City gate

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Porta Nigra , former city gate in Trier , 170 AD
The night watch checks the sales legitimation of a trader before entering through the city gate (romanticizing genre painting by Anton Seitz , 1857)
Lion Gate in Mycenae , 13th century BC Chr.
The late Gothic Bayertor in Landsberg am Lech
Ostentor , Regensburg , around 1300

City gates were usually through the ring-shaped city ​​walls of cities, especially reinforced by towers . Gates, towers and walls served to protect the city center from the intrusion of enemies. Gate-like passages were also found in the walled Roman military camps such as B. in Mainz and Regensburg . The construction of protective city walls and city gates began in some cities as early as the Middle Ages. B. in the case of the city ​​fortifications of Regensburg . Renewals or expansions and improvements began after 1300 and lasted - depending on military requirements - until the early modern era, when the beginning of the Thirty Years War made new demands on the city gates and city walls at the beginning of the 17th century .


The city gates were often with a drawbridge equipped that the front of the ramparts and the moat wall extending moat bridged. The entrance through the city gate was additionally protected by wooden or iron bars that could be lowered or by mighty oak doors. In some cities, e.g. B. in Leipzig , the names of the arriving travelers were published daily in a directory when they checked in at the gates, the "gate ticket".

In the course of the 19th century, the city walls and some city gates were torn down in many cities when they were in the way of the opening and structural expansion of the cities and the increasing traffic. Representative city gates without military function were also rebuilt, which were also used to levy customs duties or as so-called " gate locks " ( "shortly before the gate closes" ), which were supposed to ensure night rest in the city. Some of these gates were designed in a classic and representative design and also served for representation, such as B. the Brandenburg Gate in Potsdam . Gate barriers of this type were also lifted at the end of the 19th century.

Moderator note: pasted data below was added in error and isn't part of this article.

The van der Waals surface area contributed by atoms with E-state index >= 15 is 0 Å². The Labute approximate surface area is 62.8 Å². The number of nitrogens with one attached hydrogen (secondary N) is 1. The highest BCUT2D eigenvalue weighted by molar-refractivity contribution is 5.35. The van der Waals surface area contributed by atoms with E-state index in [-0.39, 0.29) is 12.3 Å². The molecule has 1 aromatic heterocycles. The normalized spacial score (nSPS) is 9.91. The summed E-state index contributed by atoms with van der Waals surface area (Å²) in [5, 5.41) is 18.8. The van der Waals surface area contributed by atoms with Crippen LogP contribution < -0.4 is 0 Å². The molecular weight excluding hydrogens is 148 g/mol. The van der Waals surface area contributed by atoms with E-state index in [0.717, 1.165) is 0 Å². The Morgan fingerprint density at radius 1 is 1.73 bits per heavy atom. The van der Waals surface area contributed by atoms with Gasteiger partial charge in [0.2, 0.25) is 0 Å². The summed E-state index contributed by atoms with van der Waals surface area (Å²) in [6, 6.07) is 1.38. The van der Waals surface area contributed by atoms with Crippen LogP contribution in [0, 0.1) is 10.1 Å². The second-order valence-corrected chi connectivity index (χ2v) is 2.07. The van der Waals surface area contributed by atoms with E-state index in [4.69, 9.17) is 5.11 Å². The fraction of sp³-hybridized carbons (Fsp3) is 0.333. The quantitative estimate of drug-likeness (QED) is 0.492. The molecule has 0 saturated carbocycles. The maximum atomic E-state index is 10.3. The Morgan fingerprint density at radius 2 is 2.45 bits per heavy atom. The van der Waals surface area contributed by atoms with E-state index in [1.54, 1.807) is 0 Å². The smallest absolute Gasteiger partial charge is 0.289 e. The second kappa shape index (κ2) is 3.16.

Today, preserved city gates can be a city landmark and attraction for tourists, such as B. the Porta Nigra (170 AD) in Trier , the Porta Prätoria (179 AD) in Regensburg or the Brandenburg Gate in Berlin at Pariser Platz in Berlin. Some goals - such as B the medieval Ostentor and structural relics in its immediate vicinity also reveal the conditions during the Thirty Years War.

Other former locations of gates have now become important urban places without the corresponding gate buildings still in place.

City gates (selection)


in chronological order:

Outside of Europe

in chronological order:

Well-known gate places

Stone gate tower in Halle

Stadttor is also the name of a city gate-like office building in Düsseldorf that was completed in 1998 .

See also

  • Torburg (separately fortified gate of a castle or city wall)


  • Hartwig Neumann: Fortress architecture and fortress construction technology. Bernard & Graefe, Bonn 1988, ISBN 3-7637-5929-8 .
  • Werner Meyer: German castles, palaces and fortresses. Gondrom 1979, ISBN 3-8112-1159-5 .

Web links

Commons : City Gate  - Album with pictures, videos and audio files
Wiktionary: Stadttor  - explanations of meanings, word origins, synonyms, translations